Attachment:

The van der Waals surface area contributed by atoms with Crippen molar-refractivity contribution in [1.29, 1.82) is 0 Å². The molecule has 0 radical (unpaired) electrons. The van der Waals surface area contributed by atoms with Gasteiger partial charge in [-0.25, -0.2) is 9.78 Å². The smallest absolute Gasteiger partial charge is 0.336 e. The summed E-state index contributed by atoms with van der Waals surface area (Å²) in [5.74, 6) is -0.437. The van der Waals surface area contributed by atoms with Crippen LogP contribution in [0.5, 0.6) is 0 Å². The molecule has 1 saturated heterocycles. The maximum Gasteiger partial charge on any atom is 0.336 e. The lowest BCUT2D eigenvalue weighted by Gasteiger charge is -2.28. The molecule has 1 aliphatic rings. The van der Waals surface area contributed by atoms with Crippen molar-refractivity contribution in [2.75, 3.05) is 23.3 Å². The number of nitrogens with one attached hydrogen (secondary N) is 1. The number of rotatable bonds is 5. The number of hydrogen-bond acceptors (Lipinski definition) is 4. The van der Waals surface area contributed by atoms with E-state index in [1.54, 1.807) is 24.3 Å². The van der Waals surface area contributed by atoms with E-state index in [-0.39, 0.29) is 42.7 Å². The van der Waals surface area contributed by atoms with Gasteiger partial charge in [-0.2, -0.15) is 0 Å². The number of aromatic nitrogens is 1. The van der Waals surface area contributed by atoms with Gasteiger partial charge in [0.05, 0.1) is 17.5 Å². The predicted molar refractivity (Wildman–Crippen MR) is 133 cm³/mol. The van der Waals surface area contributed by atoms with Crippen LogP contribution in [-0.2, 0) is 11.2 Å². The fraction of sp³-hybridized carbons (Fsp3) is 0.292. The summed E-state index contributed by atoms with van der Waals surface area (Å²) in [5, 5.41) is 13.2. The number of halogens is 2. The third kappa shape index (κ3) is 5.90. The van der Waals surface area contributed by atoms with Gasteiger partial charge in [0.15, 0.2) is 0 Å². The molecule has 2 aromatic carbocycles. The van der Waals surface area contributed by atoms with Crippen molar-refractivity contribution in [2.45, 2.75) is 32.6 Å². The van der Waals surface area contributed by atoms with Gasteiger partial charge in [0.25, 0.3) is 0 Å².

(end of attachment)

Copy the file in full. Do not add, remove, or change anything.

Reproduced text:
The van der Waals surface area contributed by atoms with Crippen molar-refractivity contribution in [1.29, 1.82) is 0 Å². The molecule has 0 radical (unpaired) electrons. The van der Waals surface area contributed by atoms with Gasteiger partial charge in [-0.25, -0.2) is 9.78 Å². The smallest absolute Gasteiger partial charge is 0.336 e. The summed E-state index contributed by atoms with van der Waals surface area (Å²) in [5.74, 6) is -0.437. The van der Waals surface area contributed by atoms with Crippen LogP contribution in [0.5, 0.6) is 0 Å². The molecule has 1 saturated heterocycles. The maximum Gasteiger partial charge on any atom is 0.336 e. The lowest BCUT2D eigenvalue weighted by Gasteiger charge is -2.28. The molecule has 1 aliphatic rings. The van der Waals surface area contributed by atoms with Crippen molar-refractivity contribution in [2.75, 3.05) is 23.3 Å². The number of nitrogens with one attached hydrogen (secondary N) is 1. The number of rotatable bonds is 5. The number of hydrogen-bond acceptors (Lipinski definition) is 4. The van der Waals surface area contributed by atoms with E-state index in [1.54, 1.807) is 24.3 Å². The van der Waals surface area contributed by atoms with E-state index in [-0.39, 0.29) is 42.7 Å². The van der Waals surface area contributed by atoms with Gasteiger partial charge in [-0.2, -0.15) is 0 Å². The number of aromatic nitrogens is 1. The van der Waals surface area contributed by atoms with Gasteiger partial charge in [0.05, 0.1) is 17.5 Å². The predicted molar refractivity (Wildman–Crippen MR) is 133 cm³/mol. The van der Waals surface area contributed by atoms with Crippen LogP contribution in [-0.2, 0) is 11.2 Å². The fraction of sp³-hybridized carbons (Fsp3) is 0.292. The summed E-state index contributed by atoms with van der Waals surface area (Å²) in [5, 5.41) is 13.2. The number of halogens is 2. The third kappa shape index (κ3) is 5.90. The van der Waals surface area contributed by atoms with Gasteiger partial charge in [0.15, 0.2) is 0 Å². The molecule has 2 aromatic carbocycles. The van der Waals surface area contributed by atoms with Crippen molar-refractivity contribution in [2.45, 2.75) is 32.6 Å². The van der Waals surface area contributed by atoms with Gasteiger partial charge in [0.25, 0.3) is 0 Å².